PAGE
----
Marinades, Room for Creativity

I’ve been cooking a long time. My mother’s cooking is the base of my repertoire. She did Greek food like lemon roast chicken, roast leg of lamb, broiled lamb chops, stuffed peppers and tomatoes. Also kind-of Jewish food, especially no cheese sauces because she was raised in a kosher home. And there was just basic American dishes including pot roast, beef stew, and more.

Mom did not marinate meat. I do remember drizzling lamb chops with red wine vinegar with, of course, the ever-present oregano and garlic. I do not usually marinate meat either.

On the other hand, while foraging for various and sundry meats in my freezer, I’ve been trying marinades. Some have an Asian flavor, others somewhat North African, and others Mediterranean or Middle-terranean, as some say these days! Constant Companion and Daughter have enjoyed these additions to my growing collection of meals.

I stopped by the Asian grocery store a few weeks ago and came away with too much Chinese broccoli and baby bok choy. A search on my friend, Google, revealed a recipe for marinated Braised Shiitake Mushrooms with Baby Bok Choy (you can Google and find several variations if your curiosity is piqued).  I adapted what I found to the other ingredients of the larder.

Braised Shiitake Mushrooms with Baby Bok Choy, without mushrooms. Combine 4 cups of broth with ¼ cup of soy sauce, ¼ cup of mirin, and ¼ cup of rice wine vinegar and bring to a boil.  Add the baby bok choy and cook for only 2 minutes.

Cut up about one pound of skinless, boneless chicken breasts. Marinate in ¼ cup soy sauce, 2 tbsp sesame oil, 2 tbsp rice wine vinegar, some grated sugar, some brown sugar. Heat a wok or sauté pan and stir fry til chicken is no longer pink inside, about 8-10 minutes. Top with thinly sliced scallion and minced garlic. It was delicious.

Flank steak excavated from the freezer called for the table-top electric grill.

Score the meat and marinate in 1/3 cup extra virgin olive oil, 2 cloves of minced garlic, 2 tbsp red wine vinegar, and salt and pepper for 4 hours to 24 hours. Grill on high about 7-8 minutes on each side for medium rare.

Oven baked French fries go well with this meal. Cut 3 baking potatoes as thin or thick as you like. This time, I tossed them with 1 tsp each paprika, onion powder, and garlic powder and about 3 tbsp olive oil. Put in a preheated oven, 400 degrees for about 45 minutes. I forgot about the radishes nestled among the potatoes. Last week’s food distribution was enriched by recent harvests – zucchini, string beans, and radishes. I had already tried roasting them with chicken and tried this time with the baked fries.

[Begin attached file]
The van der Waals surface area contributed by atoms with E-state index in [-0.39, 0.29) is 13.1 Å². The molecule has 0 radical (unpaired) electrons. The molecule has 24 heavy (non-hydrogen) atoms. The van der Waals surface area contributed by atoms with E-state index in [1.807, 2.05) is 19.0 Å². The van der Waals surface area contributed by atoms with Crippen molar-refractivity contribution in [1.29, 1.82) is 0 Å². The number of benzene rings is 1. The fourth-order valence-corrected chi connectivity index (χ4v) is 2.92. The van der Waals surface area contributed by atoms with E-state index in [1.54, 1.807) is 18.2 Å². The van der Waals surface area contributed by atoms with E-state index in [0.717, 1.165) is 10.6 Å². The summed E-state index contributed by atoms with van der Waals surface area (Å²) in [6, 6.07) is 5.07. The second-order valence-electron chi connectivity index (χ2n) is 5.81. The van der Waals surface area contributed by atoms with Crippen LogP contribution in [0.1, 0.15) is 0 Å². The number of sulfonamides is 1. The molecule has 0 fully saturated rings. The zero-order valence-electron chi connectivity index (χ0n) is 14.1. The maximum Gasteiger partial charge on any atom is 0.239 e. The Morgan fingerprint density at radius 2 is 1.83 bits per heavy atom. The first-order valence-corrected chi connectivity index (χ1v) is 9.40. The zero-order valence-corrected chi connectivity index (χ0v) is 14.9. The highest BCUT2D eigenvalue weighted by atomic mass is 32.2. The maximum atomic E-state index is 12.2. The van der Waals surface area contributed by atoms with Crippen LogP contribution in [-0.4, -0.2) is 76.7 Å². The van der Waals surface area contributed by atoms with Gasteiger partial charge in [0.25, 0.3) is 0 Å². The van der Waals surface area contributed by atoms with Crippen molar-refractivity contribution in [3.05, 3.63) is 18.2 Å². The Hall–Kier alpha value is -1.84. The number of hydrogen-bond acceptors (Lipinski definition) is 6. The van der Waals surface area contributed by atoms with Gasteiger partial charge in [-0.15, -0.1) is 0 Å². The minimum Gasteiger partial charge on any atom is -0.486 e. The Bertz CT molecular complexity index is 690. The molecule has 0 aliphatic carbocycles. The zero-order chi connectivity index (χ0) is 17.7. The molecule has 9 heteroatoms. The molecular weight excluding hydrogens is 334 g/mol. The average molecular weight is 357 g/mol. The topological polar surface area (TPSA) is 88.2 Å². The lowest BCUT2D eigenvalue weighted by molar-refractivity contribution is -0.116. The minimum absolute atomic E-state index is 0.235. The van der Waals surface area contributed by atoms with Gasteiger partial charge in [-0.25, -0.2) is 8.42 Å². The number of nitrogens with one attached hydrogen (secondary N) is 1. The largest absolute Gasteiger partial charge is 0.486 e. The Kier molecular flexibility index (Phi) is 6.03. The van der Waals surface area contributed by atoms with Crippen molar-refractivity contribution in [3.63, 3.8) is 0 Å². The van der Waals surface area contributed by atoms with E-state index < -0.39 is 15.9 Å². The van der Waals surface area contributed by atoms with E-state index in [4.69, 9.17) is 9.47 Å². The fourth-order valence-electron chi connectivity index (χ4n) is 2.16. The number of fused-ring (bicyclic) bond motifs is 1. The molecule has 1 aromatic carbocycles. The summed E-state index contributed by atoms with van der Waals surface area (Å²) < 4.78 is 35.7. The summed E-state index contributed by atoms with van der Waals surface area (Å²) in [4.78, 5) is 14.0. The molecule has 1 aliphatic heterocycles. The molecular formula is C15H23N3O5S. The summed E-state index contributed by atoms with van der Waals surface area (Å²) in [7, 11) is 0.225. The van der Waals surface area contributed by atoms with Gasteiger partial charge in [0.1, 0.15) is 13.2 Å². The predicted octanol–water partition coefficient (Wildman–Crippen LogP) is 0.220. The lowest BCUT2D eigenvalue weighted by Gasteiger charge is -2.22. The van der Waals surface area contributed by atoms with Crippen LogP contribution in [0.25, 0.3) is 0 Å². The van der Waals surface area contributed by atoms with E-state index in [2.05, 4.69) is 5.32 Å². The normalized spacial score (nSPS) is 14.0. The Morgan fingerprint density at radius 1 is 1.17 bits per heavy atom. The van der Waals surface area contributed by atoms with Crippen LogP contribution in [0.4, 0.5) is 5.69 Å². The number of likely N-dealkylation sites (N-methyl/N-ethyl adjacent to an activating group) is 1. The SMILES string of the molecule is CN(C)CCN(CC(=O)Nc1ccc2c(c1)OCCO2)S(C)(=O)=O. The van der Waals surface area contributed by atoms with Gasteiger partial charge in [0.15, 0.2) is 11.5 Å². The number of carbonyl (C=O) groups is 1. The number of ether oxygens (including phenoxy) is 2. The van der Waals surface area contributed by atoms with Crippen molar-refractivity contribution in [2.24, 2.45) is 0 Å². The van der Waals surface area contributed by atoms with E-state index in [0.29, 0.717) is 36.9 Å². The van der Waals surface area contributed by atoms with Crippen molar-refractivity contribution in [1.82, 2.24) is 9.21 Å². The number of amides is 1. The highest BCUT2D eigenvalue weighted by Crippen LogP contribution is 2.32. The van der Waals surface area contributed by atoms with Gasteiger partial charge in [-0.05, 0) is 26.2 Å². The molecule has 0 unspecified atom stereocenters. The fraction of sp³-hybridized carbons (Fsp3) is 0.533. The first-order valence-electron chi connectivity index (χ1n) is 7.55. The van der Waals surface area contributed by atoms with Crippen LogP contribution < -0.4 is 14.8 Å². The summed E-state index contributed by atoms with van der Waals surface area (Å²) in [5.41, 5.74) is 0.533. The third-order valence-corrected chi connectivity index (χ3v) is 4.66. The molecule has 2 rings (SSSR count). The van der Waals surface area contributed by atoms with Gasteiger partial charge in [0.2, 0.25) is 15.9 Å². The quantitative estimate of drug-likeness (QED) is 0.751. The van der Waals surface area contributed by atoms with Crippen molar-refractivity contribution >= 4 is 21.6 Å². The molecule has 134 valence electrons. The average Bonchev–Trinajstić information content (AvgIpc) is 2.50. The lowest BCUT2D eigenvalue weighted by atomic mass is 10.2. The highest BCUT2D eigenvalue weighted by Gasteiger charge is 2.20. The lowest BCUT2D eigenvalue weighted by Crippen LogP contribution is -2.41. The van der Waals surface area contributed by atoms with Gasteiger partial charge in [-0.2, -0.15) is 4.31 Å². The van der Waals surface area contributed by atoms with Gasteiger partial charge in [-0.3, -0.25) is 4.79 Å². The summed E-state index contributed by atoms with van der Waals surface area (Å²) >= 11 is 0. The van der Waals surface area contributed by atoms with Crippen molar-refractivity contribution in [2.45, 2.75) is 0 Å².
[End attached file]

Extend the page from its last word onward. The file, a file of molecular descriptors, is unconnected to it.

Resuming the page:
We had dessert that night, a peach crostada or gallette (I do not know the difference). Open a ready-made pie crust. Half the peaches (or nectarines, I think I had a mixture of both) and arrange them on the crust leaving about a 2” edge all around. Gently fold the edges in, sprinkle the edges with a little bit of sugar. We love sweet as much as the next person, but I use no or very little sugar in desserts like this relying on the sweetness of the fruit.

Another marinade was leaned towards the Middle-terranean. I had the opportunity to consult with the National Museum of Bahrain a number of years ago. What an amazing experience. There I learned that historically this part of the world had been a major producer of date molasses/syrup, known in Hebrew as silan. This sweetener has recently been popularized by chefs from the Middle East. This recipe that marinates chicken in both pomegranate molasses and date molasses (both of these ingredients are available on-line).

Roasted Chicken in Pomegranate and Date Molasses. Step one: peel 1 eggplant and cut into 2” cubes; salt and let sit for about 30 minutes. Peel 1 butternut squash and cut into 2” cubes. Step two: mix ½ cup date molasses*, ¼ cup pomegranate molasses, 1/3 cup olive oil. Step three: Wash and dry chicken pieces (the equivalent of a whole bird, I make this also with the whole bird, as you see). Toss chicken, eggplant, and butternut squash with marinade and let sit while.

*Note: I recommend that you buy date molasses in a wide-necked container. It thickens and is difficult to coax out of a squeeze bottle.

Spray a large ovenproof  pan. Arrange eggplant, butternut squash, and chicken* in the pan making sure chicken does not cover the vegetables. Top with remaining marinade. Roast for 45-50 minutes in a 400 degree oven. From time to time baste the chicken with juices.

*You can also add a pound of little potatoes and a red onion cut into chunks  under the vegetables. I think it’s the date molasses that browns the skin so amazingly.

Here’s a link for one more tasty marinated dish using marinated shimp and North African flavors. I forgot to take photos, suffice it to say, we all enjoyed my abbreviated version:  https://www.foodandwine.com/recipes/shrimp-and-vegetable-tagine-preserved-lemon

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